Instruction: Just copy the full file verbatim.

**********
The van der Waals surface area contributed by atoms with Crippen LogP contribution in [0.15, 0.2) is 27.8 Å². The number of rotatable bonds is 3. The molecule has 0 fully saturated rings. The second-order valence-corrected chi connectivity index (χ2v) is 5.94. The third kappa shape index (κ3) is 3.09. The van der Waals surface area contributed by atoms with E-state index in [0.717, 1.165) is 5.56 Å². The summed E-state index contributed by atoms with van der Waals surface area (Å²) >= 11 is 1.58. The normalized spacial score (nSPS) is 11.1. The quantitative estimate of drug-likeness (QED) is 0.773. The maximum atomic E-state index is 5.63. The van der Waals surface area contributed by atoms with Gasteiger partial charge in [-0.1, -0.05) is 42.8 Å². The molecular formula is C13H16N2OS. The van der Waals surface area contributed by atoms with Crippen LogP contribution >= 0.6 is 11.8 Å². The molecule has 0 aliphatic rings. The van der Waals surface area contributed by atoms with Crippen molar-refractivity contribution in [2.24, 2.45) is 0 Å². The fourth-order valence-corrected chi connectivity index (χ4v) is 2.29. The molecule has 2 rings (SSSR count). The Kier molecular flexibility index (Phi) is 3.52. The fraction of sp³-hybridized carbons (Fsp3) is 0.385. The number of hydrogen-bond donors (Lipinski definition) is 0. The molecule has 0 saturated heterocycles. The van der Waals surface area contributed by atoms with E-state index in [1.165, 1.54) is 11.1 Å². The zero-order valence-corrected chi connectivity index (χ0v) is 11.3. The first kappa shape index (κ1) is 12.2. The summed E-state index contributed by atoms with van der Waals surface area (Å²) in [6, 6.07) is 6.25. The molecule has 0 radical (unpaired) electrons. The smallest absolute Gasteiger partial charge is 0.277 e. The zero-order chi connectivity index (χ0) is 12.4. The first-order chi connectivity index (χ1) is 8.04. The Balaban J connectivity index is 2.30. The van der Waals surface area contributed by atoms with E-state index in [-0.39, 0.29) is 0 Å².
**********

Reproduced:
The van der Waals surface area contributed by atoms with Crippen LogP contribution in [0.15, 0.2) is 27.8 Å². The number of rotatable bonds is 3. The molecule has 0 fully saturated rings. The second-order valence-corrected chi connectivity index (χ2v) is 5.94. The third kappa shape index (κ3) is 3.09. The van der Waals surface area contributed by atoms with E-state index in [0.717, 1.165) is 5.56 Å². The summed E-state index contributed by atoms with van der Waals surface area (Å²) >= 11 is 1.58. The normalized spacial score (nSPS) is 11.1. The quantitative estimate of drug-likeness (QED) is 0.773. The maximum atomic E-state index is 5.63. The van der Waals surface area contributed by atoms with Gasteiger partial charge in [-0.1, -0.05) is 42.8 Å². The molecular formula is C13H16N2OS. The van der Waals surface area contributed by atoms with Crippen LogP contribution >= 0.6 is 11.8 Å². The molecule has 0 aliphatic rings. The van der Waals surface area contributed by atoms with Crippen molar-refractivity contribution in [2.24, 2.45) is 0 Å². The fourth-order valence-corrected chi connectivity index (χ4v) is 2.29. The molecule has 2 rings (SSSR count). The Kier molecular flexibility index (Phi) is 3.52. The fraction of sp³-hybridized carbons (Fsp3) is 0.385. The number of hydrogen-bond donors (Lipinski definition) is 0. The molecule has 0 saturated heterocycles. The van der Waals surface area contributed by atoms with E-state index in [1.165, 1.54) is 11.1 Å². The zero-order valence-corrected chi connectivity index (χ0v) is 11.3. The first kappa shape index (κ1) is 12.2. The summed E-state index contributed by atoms with van der Waals surface area (Å²) in [6, 6.07) is 6.25. The molecule has 0 radical (unpaired) electrons. The smallest absolute Gasteiger partial charge is 0.277 e. The zero-order chi connectivity index (χ0) is 12.4. The first-order chi connectivity index (χ1) is 8.04. The Balaban J connectivity index is 2.30. The van der Waals surface area contributed by atoms with E-state index in [-0.39, 0.29) is 0 Å².